To help return employment and inflation to their longer-run objectives, the Federal Open Market Committee (FOMC) in March 2020 lowered the target range for the federal funds rate to near zero, announced large-scale purchases of Treasury and agency mortgage-backed securities, and established several liquidity and credit facilities. In an Economic Bulletin published in July 2020, Federal Reserve Bank of Kansas City Research and Policy Advisors Brent Bundick and A. Lee Smith wrote that scope for further accommodation remains. These options include forward guidance and a tool known as yield curve control.

How could these policy tools be used, and what are the intended effects?

Both yield curve control and forward guidance could reduce longer-term interest rates that are most relevant for households and businesses. Yield curve control directly targets longer-term rates by committing the central bank to buying or selling Treasury securities to achieve a desired yield. In contrast, forward guidance reduces longer-term interest rates by lowering expectations for the path of short-term rates as well as reducing uncertainty around that path. While forward guidance and yield curve control policies might seem different, they have some overlap. In targeting rates at a specific time horizon, yield curve control explicitly ties monetary policy to a date on the calendar, similar to a type of forward guidance that the committee used many times over the last decade.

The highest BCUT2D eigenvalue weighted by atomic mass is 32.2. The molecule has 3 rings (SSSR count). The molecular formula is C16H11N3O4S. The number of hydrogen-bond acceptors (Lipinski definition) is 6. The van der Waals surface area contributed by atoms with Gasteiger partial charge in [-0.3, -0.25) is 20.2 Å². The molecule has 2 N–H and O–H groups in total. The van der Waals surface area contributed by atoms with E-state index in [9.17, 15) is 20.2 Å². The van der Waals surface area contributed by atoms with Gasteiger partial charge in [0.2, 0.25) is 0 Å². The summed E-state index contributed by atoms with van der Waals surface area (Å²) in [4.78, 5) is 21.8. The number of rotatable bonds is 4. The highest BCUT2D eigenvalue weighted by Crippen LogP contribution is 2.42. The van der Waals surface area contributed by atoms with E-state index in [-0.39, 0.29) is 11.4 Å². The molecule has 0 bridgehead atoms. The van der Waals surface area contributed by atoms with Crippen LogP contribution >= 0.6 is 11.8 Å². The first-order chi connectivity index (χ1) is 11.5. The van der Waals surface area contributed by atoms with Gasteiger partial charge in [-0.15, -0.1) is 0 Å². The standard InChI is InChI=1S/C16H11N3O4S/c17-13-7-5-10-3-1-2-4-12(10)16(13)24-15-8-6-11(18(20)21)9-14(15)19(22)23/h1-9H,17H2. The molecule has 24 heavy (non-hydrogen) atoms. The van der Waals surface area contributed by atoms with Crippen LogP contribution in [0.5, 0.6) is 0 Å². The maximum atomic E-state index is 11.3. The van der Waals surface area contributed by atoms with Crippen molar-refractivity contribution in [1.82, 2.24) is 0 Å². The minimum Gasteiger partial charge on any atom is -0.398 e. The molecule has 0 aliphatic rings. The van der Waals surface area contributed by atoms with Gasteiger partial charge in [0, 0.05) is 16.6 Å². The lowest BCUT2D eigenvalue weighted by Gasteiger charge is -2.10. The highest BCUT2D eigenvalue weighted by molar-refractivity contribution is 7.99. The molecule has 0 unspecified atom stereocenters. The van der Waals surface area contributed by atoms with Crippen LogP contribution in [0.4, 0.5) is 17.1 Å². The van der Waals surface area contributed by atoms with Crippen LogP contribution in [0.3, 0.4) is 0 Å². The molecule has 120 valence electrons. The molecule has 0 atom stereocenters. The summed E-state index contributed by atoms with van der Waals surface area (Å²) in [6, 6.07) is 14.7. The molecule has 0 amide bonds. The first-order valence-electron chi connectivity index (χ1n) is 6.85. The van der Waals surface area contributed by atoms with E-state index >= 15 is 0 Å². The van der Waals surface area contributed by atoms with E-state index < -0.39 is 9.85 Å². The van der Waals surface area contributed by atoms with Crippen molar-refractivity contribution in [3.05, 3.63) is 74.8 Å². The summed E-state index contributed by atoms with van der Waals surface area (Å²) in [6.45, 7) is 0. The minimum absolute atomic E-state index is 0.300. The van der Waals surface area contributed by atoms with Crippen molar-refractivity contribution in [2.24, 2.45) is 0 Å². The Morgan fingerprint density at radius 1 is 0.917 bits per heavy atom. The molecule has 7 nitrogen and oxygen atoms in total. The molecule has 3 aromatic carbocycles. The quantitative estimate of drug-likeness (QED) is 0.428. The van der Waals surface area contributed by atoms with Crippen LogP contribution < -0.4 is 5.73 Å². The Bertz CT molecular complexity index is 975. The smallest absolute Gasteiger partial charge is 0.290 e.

Does yield curve control have any potential costs or additional benefits relative to forward guidance?

By creating a direct link between monetary and fiscal policy, yield curve control has the potential to erode the independence of the central bank. In the absence of a yield curve control policy, unexpected changes in the supply of government debt can influence Treasury yields. For example, the May 6, 2020, Treasury Quarterly Refunding Statement revealed a larger-than-expected amount of long-term debt issuance. This announcement steepened the Treasury yield curve, with yields on five-year, seven-year, and 10-year Treasury notes increasing on the day of the statement. If these higher government borrowing rates are passed on to other market rates, the increase in government borrowing could reduce or “crowd out” private spending by households and firms. This increase in yields may not have materialized if monetary policy had an explicit yield curve target in place. Instead, investors would have expected the central bank to absorb the increased Treasury issuance to achieve their targeted Treasury rate.

While this added channel of yield curve control likely provides some additional accommodation relative to forward guidance, the explicit linkage between fiscal and monetary policy could create challenges for central bank independence. Based on the FOMC’s previous use of forward guidance, we argue that date-based forward guidance has the potential to deliver much, though not all, of the accommodation of yield curve control without creating challenges for central bank independence.

Further Resources

For more information on this topic, read the full Economic Bulletin.